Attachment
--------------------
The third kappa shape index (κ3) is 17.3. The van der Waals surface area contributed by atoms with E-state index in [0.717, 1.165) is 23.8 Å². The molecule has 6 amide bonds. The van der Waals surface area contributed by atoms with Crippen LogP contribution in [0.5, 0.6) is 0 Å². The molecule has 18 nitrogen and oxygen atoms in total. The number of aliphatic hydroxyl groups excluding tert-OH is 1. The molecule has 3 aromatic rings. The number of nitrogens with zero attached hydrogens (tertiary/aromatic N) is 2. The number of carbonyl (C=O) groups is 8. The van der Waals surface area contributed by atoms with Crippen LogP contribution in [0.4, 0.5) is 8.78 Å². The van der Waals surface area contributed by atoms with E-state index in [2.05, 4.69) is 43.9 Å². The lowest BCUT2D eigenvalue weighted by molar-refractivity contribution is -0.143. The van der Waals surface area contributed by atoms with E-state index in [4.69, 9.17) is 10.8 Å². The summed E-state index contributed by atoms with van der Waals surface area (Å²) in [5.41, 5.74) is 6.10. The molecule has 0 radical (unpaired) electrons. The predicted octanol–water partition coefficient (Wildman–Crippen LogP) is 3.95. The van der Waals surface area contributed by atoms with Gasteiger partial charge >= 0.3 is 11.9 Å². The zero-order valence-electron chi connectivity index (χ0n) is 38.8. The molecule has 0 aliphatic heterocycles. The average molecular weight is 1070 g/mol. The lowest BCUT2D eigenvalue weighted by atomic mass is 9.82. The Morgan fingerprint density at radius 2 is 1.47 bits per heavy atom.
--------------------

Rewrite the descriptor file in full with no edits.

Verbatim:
The third kappa shape index (κ3) is 17.3. The van der Waals surface area contributed by atoms with E-state index in [0.717, 1.165) is 23.8 Å². The molecule has 6 amide bonds. The van der Waals surface area contributed by atoms with Crippen LogP contribution in [0.5, 0.6) is 0 Å². The molecule has 18 nitrogen and oxygen atoms in total. The number of aliphatic hydroxyl groups excluding tert-OH is 1. The molecule has 3 aromatic rings. The number of nitrogens with zero attached hydrogens (tertiary/aromatic N) is 2. The number of carbonyl (C=O) groups is 8. The van der Waals surface area contributed by atoms with Crippen LogP contribution in [0.4, 0.5) is 8.78 Å². The van der Waals surface area contributed by atoms with E-state index in [2.05, 4.69) is 43.9 Å². The lowest BCUT2D eigenvalue weighted by molar-refractivity contribution is -0.143. The van der Waals surface area contributed by atoms with E-state index in [4.69, 9.17) is 10.8 Å². The summed E-state index contributed by atoms with van der Waals surface area (Å²) in [5.41, 5.74) is 6.10. The molecule has 0 radical (unpaired) electrons. The predicted octanol–water partition coefficient (Wildman–Crippen LogP) is 3.95. The van der Waals surface area contributed by atoms with Gasteiger partial charge >= 0.3 is 11.9 Å². The zero-order valence-electron chi connectivity index (χ0n) is 38.8. The molecule has 0 aliphatic heterocycles. The average molecular weight is 1070 g/mol. The lowest BCUT2D eigenvalue weighted by atomic mass is 9.82. The Morgan fingerprint density at radius 2 is 1.47 bits per heavy atom.